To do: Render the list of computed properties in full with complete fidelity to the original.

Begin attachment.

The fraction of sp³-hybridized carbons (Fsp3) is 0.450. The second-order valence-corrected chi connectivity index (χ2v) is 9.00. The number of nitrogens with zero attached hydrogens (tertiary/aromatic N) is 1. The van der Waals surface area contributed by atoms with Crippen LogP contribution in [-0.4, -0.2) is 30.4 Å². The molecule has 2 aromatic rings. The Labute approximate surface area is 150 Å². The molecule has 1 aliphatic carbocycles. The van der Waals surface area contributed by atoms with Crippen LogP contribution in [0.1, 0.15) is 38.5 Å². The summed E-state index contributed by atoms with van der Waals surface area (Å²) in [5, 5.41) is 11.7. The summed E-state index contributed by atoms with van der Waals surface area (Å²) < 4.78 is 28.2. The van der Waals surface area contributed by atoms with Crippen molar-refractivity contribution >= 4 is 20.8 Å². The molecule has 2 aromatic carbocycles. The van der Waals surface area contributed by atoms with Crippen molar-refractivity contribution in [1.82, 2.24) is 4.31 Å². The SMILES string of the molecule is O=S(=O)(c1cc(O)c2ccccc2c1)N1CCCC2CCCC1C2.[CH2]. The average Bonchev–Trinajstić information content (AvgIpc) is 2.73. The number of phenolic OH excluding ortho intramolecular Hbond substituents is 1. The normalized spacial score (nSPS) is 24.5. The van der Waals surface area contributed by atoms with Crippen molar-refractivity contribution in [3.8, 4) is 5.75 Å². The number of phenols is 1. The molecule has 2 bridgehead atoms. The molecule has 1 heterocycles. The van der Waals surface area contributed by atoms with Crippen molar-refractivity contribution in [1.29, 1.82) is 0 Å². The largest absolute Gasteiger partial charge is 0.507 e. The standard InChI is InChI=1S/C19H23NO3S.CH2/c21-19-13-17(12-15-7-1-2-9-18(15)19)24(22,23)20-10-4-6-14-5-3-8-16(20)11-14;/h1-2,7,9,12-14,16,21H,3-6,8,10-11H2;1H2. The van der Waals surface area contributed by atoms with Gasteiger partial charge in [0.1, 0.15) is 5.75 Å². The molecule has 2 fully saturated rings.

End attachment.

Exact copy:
The fraction of sp³-hybridized carbons (Fsp3) is 0.450. The second-order valence-corrected chi connectivity index (χ2v) is 9.00. The number of nitrogens with zero attached hydrogens (tertiary/aromatic N) is 1. The van der Waals surface area contributed by atoms with Crippen LogP contribution in [-0.4, -0.2) is 30.4 Å². The molecule has 2 aromatic rings. The Labute approximate surface area is 150 Å². The molecule has 1 aliphatic carbocycles. The van der Waals surface area contributed by atoms with Crippen LogP contribution in [0.1, 0.15) is 38.5 Å². The summed E-state index contributed by atoms with van der Waals surface area (Å²) in [5, 5.41) is 11.7. The summed E-state index contributed by atoms with van der Waals surface area (Å²) < 4.78 is 28.2. The van der Waals surface area contributed by atoms with Crippen molar-refractivity contribution >= 4 is 20.8 Å². The molecule has 2 aromatic carbocycles. The van der Waals surface area contributed by atoms with Crippen molar-refractivity contribution in [1.82, 2.24) is 4.31 Å². The SMILES string of the molecule is O=S(=O)(c1cc(O)c2ccccc2c1)N1CCCC2CCCC1C2.[CH2]. The average Bonchev–Trinajstić information content (AvgIpc) is 2.73. The number of phenolic OH excluding ortho intramolecular Hbond substituents is 1. The normalized spacial score (nSPS) is 24.5. The van der Waals surface area contributed by atoms with Crippen molar-refractivity contribution in [3.8, 4) is 5.75 Å². The number of phenols is 1. The molecule has 2 bridgehead atoms. The molecule has 1 heterocycles. The van der Waals surface area contributed by atoms with Crippen molar-refractivity contribution in [1.29, 1.82) is 0 Å². The largest absolute Gasteiger partial charge is 0.507 e. The standard InChI is InChI=1S/C19H23NO3S.CH2/c21-19-13-17(12-15-7-1-2-9-18(15)19)24(22,23)20-10-4-6-14-5-3-8-16(20)11-14;/h1-2,7,9,12-14,16,21H,3-6,8,10-11H2;1H2. The van der Waals surface area contributed by atoms with Gasteiger partial charge in [0.1, 0.15) is 5.75 Å². The molecule has 2 fully saturated rings.